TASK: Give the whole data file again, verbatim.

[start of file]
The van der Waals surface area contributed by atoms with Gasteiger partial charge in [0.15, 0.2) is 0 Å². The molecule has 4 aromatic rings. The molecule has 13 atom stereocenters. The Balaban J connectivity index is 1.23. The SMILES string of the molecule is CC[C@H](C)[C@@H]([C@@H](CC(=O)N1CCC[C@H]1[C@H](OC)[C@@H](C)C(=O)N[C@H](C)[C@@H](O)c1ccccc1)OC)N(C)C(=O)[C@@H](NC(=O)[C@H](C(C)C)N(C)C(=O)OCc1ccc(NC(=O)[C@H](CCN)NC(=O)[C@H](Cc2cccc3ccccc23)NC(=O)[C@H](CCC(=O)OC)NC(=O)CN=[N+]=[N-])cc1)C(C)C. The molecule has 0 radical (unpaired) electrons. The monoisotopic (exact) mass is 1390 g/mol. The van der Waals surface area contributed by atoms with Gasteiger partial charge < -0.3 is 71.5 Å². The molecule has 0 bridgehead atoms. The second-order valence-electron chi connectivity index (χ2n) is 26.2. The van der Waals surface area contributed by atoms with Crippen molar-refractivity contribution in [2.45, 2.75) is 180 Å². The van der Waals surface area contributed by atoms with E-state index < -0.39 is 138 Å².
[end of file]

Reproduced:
The van der Waals surface area contributed by atoms with Gasteiger partial charge in [0.15, 0.2) is 0 Å². The molecule has 4 aromatic rings. The molecule has 13 atom stereocenters. The Balaban J connectivity index is 1.23. The SMILES string of the molecule is CC[C@H](C)[C@@H]([C@@H](CC(=O)N1CCC[C@H]1[C@H](OC)[C@@H](C)C(=O)N[C@H](C)[C@@H](O)c1ccccc1)OC)N(C)C(=O)[C@@H](NC(=O)[C@H](C(C)C)N(C)C(=O)OCc1ccc(NC(=O)[C@H](CCN)NC(=O)[C@H](Cc2cccc3ccccc23)NC(=O)[C@H](CCC(=O)OC)NC(=O)CN=[N+]=[N-])cc1)C(C)C. The molecule has 0 radical (unpaired) electrons. The monoisotopic (exact) mass is 1390 g/mol. The van der Waals surface area contributed by atoms with Gasteiger partial charge < -0.3 is 71.5 Å². The molecule has 0 bridgehead atoms. The second-order valence-electron chi connectivity index (χ2n) is 26.2. The van der Waals surface area contributed by atoms with Crippen molar-refractivity contribution in [2.45, 2.75) is 180 Å². The van der Waals surface area contributed by atoms with E-state index < -0.39 is 138 Å².